/// Why Clickable’s David Kidder Wants the VC Bubble to Burst (Digiday)

October 21, 2011  |  Blog

Ad platform Clickable announced this week that it had secured a new round of funding led by American Express. Clickable CEO David Kidder weighs in on the state of ad tech, changes to Facebook and more.

There’s lots of funding going into ad tech now, particularly into businesses that don’t appear as if they can sustain themselves as standalone companies. Is there going to be a rough reckoning when the VC money dries up?

I’m not sure how it’s going to play out. The best thing that can happen is that you have a pullback. The inefficient money and talent allocation gets fixed. Because what you don’t want to have is a marketplace that’s so richly invested that you have a lot of talented people chasing a lot of ideas. What you want is fewer good ideas with most of the best people in them because you create more value that way. A thousand startups with a thousand smart people in them is worse than 10 great companies with a 100 great people in each company. If there were a pull back, that would be good because it would make the marketplace more efficient. It would choose the winners over losers faster. Worse than a pullback is if nothing happens. Because then you have a marketplace where people are crossing their fingers on a path to nowhere, where the talent is not optimized and the dollars and resources are not optimized and it takes a lot longer to make it more efficient and correct on the best ideas. It remains to be seen how it will play out. I’m leaning toward a slow shakeout, because the companies are so capital efficient and there’s enough angel money in the marketplace right now that companies that are on their second angel round and haven’t proven their model can still go out there – it’s frothy enough – and raise money from the next [funder] in line who believes the dream and gets maybe slightly better terms. It will take longer for those companies to either die and/or have their models mature. They could be on the path to nowhere and that’s a dangerous place to be as a company. It’s bad for the capital and the people.I’m not sure how it’s going to play out. The best thing that can happen is that you have a pullback. The inefficient money and talent allocation gets fixed. Because what you don’t want to have is a marketplace that’s so richly invested that you have a lot of talented people chasing a lot of ideas. What you want is fewer good ideas with most of the best people in them because you create more value that way. A thousand startups with a thousand smart people in them is worse than 10 great companies with a 100 great people in each company. If there were a pull back, that would be good because it would make the marketplace more efficient. It would choose the winners over losers faster. Worse than a pullback is if nothing happens. Because then you have a marketplace where people are crossing their fingers on a path to nowhere, where the talent is not optimized and the dollars and resources are not optimized and it takes a lot longer to make it more efficient and correct on the best ideas. It remains to be seen how it will play out. I’m leaning toward a slow shakeout, because the companies are so capital efficient and there’s enough angel money in the marketplace right now that companies that are on their second angel round and haven’t proven their model can still go out there – it’s frothy enough – and raise money from the next [funder] in line who believes the dream and gets maybe slightly better terms. It will take longer for those companies to either die and/or have their models mature. They could be on the path to nowhere and that’s a dangerous place to be as a company. It’s bad for the capital and the people.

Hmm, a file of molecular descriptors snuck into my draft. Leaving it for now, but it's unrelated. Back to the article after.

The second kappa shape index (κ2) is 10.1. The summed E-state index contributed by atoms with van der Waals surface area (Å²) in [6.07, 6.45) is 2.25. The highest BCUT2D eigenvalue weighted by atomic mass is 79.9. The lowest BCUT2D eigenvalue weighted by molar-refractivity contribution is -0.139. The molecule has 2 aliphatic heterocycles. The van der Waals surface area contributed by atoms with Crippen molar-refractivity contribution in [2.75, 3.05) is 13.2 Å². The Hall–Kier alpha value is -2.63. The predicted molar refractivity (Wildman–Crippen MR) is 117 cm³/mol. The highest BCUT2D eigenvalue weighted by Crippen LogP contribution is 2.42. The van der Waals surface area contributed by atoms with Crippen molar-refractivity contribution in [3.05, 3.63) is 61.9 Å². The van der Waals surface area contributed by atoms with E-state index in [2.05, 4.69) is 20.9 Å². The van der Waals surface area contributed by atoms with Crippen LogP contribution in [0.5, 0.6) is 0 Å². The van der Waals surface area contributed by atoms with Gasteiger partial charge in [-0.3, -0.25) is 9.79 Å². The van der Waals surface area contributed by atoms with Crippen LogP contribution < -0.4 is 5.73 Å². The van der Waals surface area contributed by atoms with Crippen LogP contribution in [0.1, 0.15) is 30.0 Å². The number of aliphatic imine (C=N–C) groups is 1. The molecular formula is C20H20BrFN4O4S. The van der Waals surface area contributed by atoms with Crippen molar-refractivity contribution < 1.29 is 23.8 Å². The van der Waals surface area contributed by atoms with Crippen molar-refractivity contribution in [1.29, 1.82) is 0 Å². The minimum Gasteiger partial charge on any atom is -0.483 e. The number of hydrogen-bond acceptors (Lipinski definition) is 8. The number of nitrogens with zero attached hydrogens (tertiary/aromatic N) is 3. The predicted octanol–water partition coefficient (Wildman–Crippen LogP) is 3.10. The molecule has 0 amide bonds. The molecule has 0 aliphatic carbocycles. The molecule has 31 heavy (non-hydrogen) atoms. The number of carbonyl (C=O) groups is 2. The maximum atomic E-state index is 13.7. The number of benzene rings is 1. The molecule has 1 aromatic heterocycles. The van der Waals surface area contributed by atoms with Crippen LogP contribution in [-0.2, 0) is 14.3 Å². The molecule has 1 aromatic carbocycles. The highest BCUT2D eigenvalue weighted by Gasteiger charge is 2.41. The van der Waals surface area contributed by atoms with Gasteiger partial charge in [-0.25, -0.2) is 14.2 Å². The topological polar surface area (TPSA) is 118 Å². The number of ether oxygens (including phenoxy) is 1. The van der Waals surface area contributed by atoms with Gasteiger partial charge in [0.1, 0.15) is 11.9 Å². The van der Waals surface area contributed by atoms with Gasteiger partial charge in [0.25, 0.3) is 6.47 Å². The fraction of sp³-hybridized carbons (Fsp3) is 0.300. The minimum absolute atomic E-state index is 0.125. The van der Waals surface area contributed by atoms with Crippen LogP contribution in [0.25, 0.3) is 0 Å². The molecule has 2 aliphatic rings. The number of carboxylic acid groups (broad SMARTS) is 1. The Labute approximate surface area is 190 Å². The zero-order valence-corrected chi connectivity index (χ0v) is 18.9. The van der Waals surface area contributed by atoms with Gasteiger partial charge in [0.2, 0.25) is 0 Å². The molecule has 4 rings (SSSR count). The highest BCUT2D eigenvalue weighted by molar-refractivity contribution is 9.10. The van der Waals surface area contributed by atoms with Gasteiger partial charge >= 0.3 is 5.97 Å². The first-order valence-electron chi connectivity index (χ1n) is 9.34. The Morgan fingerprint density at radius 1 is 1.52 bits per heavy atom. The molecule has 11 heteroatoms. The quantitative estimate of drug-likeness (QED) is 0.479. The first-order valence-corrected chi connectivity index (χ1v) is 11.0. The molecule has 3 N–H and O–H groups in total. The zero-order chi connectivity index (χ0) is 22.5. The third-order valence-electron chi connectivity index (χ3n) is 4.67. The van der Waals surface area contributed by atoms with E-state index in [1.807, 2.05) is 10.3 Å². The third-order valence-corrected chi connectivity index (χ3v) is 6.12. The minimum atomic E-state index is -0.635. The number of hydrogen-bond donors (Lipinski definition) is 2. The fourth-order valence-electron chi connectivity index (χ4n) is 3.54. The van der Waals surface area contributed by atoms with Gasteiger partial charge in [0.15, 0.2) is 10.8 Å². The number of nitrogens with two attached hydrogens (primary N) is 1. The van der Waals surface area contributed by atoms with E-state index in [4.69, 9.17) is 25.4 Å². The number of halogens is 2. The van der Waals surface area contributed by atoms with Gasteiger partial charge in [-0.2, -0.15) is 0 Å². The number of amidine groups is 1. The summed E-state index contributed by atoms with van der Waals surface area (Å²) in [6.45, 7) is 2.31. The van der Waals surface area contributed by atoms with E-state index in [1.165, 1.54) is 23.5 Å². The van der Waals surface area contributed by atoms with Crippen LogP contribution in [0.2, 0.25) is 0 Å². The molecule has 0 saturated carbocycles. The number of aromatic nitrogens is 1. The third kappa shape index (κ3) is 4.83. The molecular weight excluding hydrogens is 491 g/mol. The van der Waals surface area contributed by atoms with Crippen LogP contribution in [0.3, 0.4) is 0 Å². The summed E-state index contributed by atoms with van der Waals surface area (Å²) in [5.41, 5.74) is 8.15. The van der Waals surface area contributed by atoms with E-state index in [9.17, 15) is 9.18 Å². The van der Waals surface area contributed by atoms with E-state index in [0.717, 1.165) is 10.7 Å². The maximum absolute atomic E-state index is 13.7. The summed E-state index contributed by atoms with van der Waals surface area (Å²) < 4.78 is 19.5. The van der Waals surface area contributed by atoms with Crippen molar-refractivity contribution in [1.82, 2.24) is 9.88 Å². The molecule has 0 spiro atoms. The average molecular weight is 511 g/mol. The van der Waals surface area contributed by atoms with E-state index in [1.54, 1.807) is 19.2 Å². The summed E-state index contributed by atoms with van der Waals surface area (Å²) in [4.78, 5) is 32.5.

American Express is the leader in this new round of funding. Will we be seeing financial services companies providing VC funding to tech startups? Or even buying them outright?